Saturday, May 31, 2008
READ THE POST
Ever heard of a “Quit-Now” bonus for new employees? We’ve all heard of severance packages where long-standing employees are essentially paid a bonus to quit now. But a “Quit-Now” bonus for new employees to voluntarily leave after a week on the job … that’s novel.
Bill Taylor, of Mavericks at Work fame, writes how Zappos , a fast-growing online shoe retailer, will offer one-week old employees a “Quit-Now” bonus of $1,000. Zappos will ask new employees this question … “If you quit today, we will pay you for the amount of time you’ve worked, plus we will offer you a $1,000 bonus.”
Why does Zappos do this? The reasoning, as Bill Taylor put it, is …
“Because if you’re willing to take the company up on the offer, you obviously don’t have the sense of commitment they are looking for. It’s hard to describe the level of energy in the Zappos culture—which means, by definition, it’s not for everybody. Zappos wants to learn if there’s a bad fit between what makes the organization tick and what makes individual employees tick—and it’s willing to pay to learn sooner rather than later. (About ten percent of new call-center employees take the money and run.)”
SEE THE POWERPOINT PRESENTATION FROM ZAPPOS PRESIDENT, Tony Hseih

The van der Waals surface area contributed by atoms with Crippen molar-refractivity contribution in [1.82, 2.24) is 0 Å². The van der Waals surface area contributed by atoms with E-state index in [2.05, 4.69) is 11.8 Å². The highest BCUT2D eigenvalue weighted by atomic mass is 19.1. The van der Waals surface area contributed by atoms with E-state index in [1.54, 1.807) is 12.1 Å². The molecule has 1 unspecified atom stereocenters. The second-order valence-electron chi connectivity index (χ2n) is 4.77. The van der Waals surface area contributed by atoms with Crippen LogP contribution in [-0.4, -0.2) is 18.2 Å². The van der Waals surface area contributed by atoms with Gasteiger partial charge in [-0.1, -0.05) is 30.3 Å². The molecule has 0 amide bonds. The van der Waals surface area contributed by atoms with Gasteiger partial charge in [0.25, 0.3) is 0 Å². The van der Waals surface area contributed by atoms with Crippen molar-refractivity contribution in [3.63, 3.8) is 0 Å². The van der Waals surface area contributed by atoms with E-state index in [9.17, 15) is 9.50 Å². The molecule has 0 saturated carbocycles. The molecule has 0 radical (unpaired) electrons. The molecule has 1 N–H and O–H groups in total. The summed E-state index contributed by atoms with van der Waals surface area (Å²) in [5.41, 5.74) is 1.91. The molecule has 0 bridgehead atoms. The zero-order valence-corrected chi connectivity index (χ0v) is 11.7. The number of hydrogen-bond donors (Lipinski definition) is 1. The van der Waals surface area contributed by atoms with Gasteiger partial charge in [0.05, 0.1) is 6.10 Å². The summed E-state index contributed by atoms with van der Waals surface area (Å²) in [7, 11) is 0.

Tony Hsieh, CEO of Zappos, provides his 10 tips for building a customer service focused culture.
Whichever is your media of choice, the deal is that for a virtual company to have such a strong connection with its customers, they must be doing something right.
All employees that are hired into their corporate office, regardless of position, are required to undergo a 4-week Customer Loyalty Training course, which includes at least 2 weeks of talking on the phone with customers in the call center. at full salary. After training the new employees are offered $1000 to leave the job immediately. This is to ensure people are there for the love of the job and not the money. Over 90% turn down the buyout.
Great job Tony. And move over Southwest. I've just found a new case study for my toolbox.
I have emailed Tony who graciously offered me a free copy of his culture book. More to come.
Monday, May 26, 2008